First things first: How high do you want to go? If you love the look of being a statuesque beauty who towers over the crowd, a pair of sky-high heels for women will definitely do the trick. If you're wearing heels out for a night of dancing with your S.O., consider their height and yours: If you're already pretty tall, pick lower heels or they'll be staring at your chest all night, but if you're a bit vertically challenged, high heels can bring you up to eye level. Also, think about your comfort level: If you're not used to wearing high heels, it's better to choose shoes with a lower, thicker heel that make you feel more stable.
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In a 2016 study from the Sahmyook University in Korea, researchers wanted to investigate the effects of high heels on the activation of muscles in the cervical and lumbar portions of the spine which refers to the neck and lower back.[29] Thirteen women were recruited to walk down a walkway in three different testing conditions: barefoot, in 4 cm heels and in 10 cm heels. Surface electrodes were placed on the muscle mass of the women’s spines as well as their feet to measure the electrical activity of muscles at different points of movement. The results of the study indicated an increase in both cervical and lumbar muscle activation as heel height increased. The cervical spine, the neck, assists in maintaining head stability and postural control in the body. The usage of high heels shifts the body’s center of mass which forces the spine to adjust itself in order to maintain balance. The researchers mentioned that over time these results would increase local muscle fatigue that could lead to muscle swelling, decreased muscle movement and even tissue deformation.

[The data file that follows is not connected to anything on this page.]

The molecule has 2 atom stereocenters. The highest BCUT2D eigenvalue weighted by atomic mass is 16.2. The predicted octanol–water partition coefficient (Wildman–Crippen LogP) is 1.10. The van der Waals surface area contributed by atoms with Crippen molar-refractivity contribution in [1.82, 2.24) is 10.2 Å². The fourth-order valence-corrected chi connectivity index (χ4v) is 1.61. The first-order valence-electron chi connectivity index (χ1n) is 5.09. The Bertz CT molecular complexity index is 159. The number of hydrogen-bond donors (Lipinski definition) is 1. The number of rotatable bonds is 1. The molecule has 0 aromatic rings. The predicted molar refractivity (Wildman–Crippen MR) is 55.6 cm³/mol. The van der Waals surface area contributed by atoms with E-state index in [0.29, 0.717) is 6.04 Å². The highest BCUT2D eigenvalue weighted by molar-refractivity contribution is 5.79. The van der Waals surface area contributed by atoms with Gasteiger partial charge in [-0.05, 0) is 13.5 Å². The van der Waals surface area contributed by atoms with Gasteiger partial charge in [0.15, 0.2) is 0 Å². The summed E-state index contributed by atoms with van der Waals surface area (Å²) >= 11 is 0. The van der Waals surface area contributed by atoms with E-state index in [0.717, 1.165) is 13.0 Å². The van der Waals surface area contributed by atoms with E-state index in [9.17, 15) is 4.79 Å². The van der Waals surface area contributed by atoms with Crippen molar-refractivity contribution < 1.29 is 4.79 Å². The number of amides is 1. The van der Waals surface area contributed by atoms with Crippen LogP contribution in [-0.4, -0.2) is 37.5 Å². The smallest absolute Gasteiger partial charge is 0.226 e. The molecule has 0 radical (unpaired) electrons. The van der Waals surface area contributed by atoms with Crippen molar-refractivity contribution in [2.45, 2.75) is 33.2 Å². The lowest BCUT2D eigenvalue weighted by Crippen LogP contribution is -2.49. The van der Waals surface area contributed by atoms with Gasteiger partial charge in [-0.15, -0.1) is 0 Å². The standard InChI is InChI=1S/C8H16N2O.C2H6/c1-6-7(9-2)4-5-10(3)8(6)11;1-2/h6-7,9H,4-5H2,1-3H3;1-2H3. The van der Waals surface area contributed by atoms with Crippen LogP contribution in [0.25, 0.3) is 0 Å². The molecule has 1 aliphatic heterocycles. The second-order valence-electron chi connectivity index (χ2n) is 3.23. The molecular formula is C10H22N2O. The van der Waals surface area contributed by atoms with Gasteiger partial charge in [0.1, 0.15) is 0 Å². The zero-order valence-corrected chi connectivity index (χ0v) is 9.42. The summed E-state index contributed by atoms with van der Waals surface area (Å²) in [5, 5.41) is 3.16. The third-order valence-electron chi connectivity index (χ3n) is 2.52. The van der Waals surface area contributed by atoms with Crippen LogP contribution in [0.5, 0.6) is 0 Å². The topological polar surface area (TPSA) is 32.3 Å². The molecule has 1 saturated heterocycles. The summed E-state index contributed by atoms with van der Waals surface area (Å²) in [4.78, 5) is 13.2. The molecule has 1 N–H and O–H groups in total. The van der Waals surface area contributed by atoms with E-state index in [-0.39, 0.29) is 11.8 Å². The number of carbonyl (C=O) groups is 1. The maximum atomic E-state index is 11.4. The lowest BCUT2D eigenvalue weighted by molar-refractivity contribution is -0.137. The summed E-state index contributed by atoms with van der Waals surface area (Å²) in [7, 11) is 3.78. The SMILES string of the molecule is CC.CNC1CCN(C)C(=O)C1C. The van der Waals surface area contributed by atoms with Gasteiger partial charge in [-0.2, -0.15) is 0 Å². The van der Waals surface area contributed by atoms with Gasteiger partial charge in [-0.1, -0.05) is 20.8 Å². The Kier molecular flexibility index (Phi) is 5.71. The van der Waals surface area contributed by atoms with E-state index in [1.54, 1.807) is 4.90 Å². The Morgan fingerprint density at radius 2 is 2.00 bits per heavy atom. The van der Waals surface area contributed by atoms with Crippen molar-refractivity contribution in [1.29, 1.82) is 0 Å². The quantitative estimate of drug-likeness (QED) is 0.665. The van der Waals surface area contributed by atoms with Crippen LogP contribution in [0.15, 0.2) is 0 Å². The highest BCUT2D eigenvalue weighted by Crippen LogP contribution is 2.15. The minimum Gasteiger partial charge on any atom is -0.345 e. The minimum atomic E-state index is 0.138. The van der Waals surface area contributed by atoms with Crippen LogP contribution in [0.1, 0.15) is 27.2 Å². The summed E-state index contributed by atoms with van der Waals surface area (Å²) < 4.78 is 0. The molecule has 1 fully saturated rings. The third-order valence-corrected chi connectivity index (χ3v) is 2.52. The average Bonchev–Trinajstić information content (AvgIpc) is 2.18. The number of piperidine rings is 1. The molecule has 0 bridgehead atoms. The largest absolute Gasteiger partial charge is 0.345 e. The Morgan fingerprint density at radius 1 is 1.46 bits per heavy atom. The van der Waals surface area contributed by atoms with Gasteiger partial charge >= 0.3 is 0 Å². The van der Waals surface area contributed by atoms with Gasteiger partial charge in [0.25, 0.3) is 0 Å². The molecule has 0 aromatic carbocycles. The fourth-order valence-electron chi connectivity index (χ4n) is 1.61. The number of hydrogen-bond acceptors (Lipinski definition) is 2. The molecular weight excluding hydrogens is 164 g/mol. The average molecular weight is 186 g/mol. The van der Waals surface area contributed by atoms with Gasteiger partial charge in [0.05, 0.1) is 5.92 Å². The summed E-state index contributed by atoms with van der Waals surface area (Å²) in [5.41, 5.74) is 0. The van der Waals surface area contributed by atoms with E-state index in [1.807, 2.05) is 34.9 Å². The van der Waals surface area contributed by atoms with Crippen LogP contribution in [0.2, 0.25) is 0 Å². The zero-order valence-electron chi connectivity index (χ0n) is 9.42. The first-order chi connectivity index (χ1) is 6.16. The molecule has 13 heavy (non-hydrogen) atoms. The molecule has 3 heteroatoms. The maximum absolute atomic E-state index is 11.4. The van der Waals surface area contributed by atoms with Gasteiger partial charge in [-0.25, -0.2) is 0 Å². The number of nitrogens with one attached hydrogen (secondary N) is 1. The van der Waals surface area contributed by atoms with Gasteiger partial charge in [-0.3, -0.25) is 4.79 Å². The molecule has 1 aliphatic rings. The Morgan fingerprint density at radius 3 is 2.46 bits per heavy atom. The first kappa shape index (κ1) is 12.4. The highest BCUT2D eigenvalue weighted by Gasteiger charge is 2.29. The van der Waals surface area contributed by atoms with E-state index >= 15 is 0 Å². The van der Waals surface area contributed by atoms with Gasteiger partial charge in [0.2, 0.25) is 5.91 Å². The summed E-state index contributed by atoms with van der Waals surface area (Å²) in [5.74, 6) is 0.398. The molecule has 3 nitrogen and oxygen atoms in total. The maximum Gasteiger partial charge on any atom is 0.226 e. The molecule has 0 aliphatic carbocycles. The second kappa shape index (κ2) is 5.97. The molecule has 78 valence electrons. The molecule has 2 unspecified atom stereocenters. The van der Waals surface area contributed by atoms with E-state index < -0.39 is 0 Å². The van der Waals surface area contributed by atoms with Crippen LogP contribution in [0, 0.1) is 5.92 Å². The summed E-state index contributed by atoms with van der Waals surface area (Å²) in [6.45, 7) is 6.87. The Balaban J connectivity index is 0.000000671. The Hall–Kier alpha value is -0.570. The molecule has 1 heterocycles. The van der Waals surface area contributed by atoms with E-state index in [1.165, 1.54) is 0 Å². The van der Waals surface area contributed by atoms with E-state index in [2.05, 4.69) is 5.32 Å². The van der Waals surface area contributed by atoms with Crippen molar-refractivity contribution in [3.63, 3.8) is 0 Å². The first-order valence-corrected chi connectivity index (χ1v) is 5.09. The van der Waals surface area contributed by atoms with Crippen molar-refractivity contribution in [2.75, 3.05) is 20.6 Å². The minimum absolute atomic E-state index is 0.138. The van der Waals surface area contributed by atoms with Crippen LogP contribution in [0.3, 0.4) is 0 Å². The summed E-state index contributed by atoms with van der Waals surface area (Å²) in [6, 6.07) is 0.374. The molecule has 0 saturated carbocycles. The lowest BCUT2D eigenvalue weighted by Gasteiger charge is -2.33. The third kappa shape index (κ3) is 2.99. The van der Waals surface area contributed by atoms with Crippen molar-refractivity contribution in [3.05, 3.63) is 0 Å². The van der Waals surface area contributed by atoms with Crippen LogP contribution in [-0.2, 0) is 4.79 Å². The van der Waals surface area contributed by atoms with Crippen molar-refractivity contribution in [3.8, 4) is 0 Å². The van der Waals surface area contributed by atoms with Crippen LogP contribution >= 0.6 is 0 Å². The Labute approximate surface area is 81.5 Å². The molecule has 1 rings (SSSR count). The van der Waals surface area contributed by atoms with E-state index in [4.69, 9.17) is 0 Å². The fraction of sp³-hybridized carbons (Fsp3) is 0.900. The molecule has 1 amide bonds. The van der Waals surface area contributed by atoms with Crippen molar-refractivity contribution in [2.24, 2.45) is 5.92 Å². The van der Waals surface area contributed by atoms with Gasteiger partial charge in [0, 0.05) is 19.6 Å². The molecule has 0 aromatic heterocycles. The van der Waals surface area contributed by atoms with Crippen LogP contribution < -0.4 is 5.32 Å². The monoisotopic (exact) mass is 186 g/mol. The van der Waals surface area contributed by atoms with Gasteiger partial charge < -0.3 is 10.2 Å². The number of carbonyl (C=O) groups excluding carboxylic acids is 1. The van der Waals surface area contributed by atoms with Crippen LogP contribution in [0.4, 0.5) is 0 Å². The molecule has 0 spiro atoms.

In the UK in 2016 temporary receptionist Nicola Thorp was sent home unpaid after she refused to follow the dress code of firm Portico. Thorp launched an online petition calling for the UK government to "make it illegal for a company to require women to wear high heels at work".[37] Two parliamentary committees in January 2017 decided that Portico had broken the law; by this time the company had already changed its terms of employment.[38][39] The petition was rejected by the government in April 2017 as they stated that existing legislation was "adequate".[40] Existing legislation allows women to be required to wear high heels, but only if it is considered a job requirement and men in the same job are required to dress to an "equivalent level of smartness".[41]